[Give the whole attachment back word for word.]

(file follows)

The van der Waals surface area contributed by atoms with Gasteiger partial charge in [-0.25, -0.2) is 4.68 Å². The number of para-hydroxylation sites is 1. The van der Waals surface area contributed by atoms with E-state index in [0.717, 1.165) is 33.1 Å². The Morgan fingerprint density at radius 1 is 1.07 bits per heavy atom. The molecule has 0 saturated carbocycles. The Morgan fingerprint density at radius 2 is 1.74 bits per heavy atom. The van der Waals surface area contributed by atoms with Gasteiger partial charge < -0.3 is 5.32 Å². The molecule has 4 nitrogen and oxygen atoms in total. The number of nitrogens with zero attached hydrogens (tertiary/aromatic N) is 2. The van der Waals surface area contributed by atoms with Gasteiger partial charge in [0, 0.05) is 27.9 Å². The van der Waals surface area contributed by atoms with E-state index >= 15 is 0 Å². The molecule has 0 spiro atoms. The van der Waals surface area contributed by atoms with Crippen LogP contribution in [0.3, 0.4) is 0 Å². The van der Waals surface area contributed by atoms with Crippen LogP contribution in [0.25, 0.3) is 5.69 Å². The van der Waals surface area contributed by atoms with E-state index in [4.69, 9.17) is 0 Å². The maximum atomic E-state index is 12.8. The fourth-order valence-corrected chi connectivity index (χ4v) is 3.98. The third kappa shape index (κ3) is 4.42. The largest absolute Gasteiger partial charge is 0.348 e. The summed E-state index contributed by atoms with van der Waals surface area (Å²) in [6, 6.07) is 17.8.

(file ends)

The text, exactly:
The van der Waals surface area contributed by atoms with Gasteiger partial charge in [-0.25, -0.2) is 4.68 Å². The number of para-hydroxylation sites is 1. The van der Waals surface area contributed by atoms with E-state index in [0.717, 1.165) is 33.1 Å². The Morgan fingerprint density at radius 1 is 1.07 bits per heavy atom. The molecule has 0 saturated carbocycles. The Morgan fingerprint density at radius 2 is 1.74 bits per heavy atom. The van der Waals surface area contributed by atoms with Gasteiger partial charge < -0.3 is 5.32 Å². The molecule has 4 nitrogen and oxygen atoms in total. The number of nitrogens with zero attached hydrogens (tertiary/aromatic N) is 2. The van der Waals surface area contributed by atoms with Gasteiger partial charge in [0, 0.05) is 27.9 Å². The van der Waals surface area contributed by atoms with E-state index >= 15 is 0 Å². The molecule has 0 spiro atoms. The van der Waals surface area contributed by atoms with Crippen LogP contribution in [0.3, 0.4) is 0 Å². The van der Waals surface area contributed by atoms with Crippen LogP contribution in [0.25, 0.3) is 5.69 Å². The van der Waals surface area contributed by atoms with E-state index in [4.69, 9.17) is 0 Å². The maximum atomic E-state index is 12.8. The fourth-order valence-corrected chi connectivity index (χ4v) is 3.98. The third kappa shape index (κ3) is 4.42. The largest absolute Gasteiger partial charge is 0.348 e. The summed E-state index contributed by atoms with van der Waals surface area (Å²) in [6, 6.07) is 17.8.